Randomized Comparison of Straight and Colonic J Pouch Anastomosis After Low Anterior Resection

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The authors compared clinical bowel function and complications of a low anterior resection with either a straight or colonic J pouch anastomosis.

Summary Background Data

Urgency and frequent bowel movements after rectal resection with a low anastomosis have been related to the loss of rectal reservoir function. Reconstruction with a colonic J pouch possibly can obviate some of this dysfunction. Earlier reports have been favorable, but they must be verified in randomized trials.


One hundred patients with rectal cancer in whom a sphincter-saving procedure was appropriate were randomized to reconstruction with either a straight or a colonic J pouch anastomosis.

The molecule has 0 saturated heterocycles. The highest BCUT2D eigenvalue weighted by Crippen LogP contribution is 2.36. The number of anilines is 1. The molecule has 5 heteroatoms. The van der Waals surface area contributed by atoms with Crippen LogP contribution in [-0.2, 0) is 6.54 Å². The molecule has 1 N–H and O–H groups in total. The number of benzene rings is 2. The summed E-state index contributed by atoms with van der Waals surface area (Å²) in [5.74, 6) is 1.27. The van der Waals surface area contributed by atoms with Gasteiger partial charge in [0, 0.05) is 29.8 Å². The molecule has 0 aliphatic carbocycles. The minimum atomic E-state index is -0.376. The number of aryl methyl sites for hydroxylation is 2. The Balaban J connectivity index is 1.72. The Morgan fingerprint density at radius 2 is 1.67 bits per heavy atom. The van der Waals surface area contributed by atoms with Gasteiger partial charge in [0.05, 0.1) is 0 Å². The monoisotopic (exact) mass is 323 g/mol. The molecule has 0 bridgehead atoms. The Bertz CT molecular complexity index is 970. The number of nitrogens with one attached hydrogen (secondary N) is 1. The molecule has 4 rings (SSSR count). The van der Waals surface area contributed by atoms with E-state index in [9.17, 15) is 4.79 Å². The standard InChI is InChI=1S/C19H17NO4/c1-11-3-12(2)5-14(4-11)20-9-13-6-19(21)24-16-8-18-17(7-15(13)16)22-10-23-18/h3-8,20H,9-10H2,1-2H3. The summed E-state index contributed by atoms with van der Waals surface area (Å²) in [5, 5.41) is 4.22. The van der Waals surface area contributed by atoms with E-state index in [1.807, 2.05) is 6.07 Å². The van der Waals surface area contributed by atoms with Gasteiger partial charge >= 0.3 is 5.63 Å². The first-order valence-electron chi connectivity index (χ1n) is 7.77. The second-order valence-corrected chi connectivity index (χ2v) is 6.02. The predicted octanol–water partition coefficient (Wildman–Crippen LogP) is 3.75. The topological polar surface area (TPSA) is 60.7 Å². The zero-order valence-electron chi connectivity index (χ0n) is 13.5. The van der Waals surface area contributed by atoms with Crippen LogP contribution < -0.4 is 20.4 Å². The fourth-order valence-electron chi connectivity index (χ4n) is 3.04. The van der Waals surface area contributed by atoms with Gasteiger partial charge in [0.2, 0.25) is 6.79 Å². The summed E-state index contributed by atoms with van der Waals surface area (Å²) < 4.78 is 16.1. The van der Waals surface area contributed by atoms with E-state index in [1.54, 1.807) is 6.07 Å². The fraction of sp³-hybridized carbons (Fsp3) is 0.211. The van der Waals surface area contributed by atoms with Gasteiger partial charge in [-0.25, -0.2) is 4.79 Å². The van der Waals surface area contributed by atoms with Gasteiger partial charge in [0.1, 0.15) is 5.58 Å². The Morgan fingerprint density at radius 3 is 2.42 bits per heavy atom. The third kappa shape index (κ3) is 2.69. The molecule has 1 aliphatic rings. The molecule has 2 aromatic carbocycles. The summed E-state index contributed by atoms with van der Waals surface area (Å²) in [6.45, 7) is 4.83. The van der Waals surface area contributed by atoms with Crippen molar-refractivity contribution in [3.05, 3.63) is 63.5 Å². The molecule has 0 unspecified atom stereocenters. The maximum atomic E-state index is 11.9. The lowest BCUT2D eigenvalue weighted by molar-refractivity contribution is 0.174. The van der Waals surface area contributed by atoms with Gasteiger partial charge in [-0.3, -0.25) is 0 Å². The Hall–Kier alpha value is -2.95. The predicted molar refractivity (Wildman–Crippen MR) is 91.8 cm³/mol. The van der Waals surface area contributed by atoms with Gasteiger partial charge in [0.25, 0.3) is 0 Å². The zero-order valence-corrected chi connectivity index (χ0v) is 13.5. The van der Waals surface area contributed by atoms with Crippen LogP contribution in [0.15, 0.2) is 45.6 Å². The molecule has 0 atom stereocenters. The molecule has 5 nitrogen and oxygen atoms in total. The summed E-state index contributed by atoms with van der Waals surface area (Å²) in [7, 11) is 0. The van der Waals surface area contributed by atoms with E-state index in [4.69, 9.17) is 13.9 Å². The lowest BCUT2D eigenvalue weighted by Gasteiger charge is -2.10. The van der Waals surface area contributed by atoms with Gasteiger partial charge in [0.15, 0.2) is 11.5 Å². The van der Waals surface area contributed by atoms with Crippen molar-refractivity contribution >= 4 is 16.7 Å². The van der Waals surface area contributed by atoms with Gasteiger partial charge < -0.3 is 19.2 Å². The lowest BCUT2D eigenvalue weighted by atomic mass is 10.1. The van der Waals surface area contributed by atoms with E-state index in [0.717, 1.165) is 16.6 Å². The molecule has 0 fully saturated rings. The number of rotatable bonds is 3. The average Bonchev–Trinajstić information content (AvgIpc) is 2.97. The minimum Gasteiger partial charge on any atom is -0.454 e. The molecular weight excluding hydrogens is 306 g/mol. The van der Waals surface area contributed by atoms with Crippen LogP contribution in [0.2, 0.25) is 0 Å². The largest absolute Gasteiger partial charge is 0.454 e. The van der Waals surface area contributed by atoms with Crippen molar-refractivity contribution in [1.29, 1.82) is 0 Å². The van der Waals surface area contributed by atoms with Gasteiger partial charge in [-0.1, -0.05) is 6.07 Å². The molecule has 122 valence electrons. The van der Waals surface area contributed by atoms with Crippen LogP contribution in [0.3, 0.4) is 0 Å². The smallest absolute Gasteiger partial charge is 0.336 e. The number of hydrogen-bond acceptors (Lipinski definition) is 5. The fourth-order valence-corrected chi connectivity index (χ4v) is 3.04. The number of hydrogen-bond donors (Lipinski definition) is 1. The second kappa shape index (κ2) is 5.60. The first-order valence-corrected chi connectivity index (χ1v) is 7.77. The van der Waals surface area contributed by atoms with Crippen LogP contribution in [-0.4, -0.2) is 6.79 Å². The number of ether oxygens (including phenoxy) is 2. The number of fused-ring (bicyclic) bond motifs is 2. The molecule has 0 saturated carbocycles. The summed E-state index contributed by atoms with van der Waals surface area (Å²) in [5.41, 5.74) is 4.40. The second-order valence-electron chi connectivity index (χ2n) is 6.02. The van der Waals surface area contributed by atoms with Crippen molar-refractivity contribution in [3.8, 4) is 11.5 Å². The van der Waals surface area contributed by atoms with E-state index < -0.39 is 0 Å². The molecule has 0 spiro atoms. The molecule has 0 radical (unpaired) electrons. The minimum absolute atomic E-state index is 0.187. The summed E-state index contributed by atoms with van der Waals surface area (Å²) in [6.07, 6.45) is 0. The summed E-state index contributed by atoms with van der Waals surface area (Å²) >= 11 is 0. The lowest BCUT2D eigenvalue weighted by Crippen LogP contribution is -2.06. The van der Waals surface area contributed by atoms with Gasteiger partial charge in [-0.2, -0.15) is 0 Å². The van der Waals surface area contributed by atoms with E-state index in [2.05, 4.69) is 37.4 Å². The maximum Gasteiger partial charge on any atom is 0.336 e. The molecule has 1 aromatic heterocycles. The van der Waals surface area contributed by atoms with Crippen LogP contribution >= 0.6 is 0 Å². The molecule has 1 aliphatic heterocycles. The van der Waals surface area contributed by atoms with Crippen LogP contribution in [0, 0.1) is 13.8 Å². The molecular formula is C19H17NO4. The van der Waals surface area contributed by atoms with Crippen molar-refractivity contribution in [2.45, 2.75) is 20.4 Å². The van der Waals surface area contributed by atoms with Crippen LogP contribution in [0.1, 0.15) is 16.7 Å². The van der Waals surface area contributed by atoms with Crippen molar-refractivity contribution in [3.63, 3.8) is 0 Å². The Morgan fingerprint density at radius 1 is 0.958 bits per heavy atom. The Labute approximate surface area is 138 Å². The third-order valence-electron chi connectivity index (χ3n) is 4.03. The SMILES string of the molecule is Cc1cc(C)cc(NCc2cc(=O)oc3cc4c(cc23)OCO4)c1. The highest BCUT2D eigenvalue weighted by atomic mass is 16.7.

The incidence of symptomatic anastomotic leakage was lower in the pouch group (2% vs. 15%, p = 0.03). Eighty-nine patients could be evaluated after 1 year. The pouch patients had significantly fewer bowel movements per 24 hours, and less nocturnal evacuations, urgency, and incontinence. Overall well-being owing to the bowel function was rated significantly higher by the pouch patients.


Reconstruction with a colonic J pouch was associated with a lower incidence of anastomotic leakage and better clinical bowel function when compared with the traditional straight anastomosis. Functional superiority was especially evident during the first 2 months.

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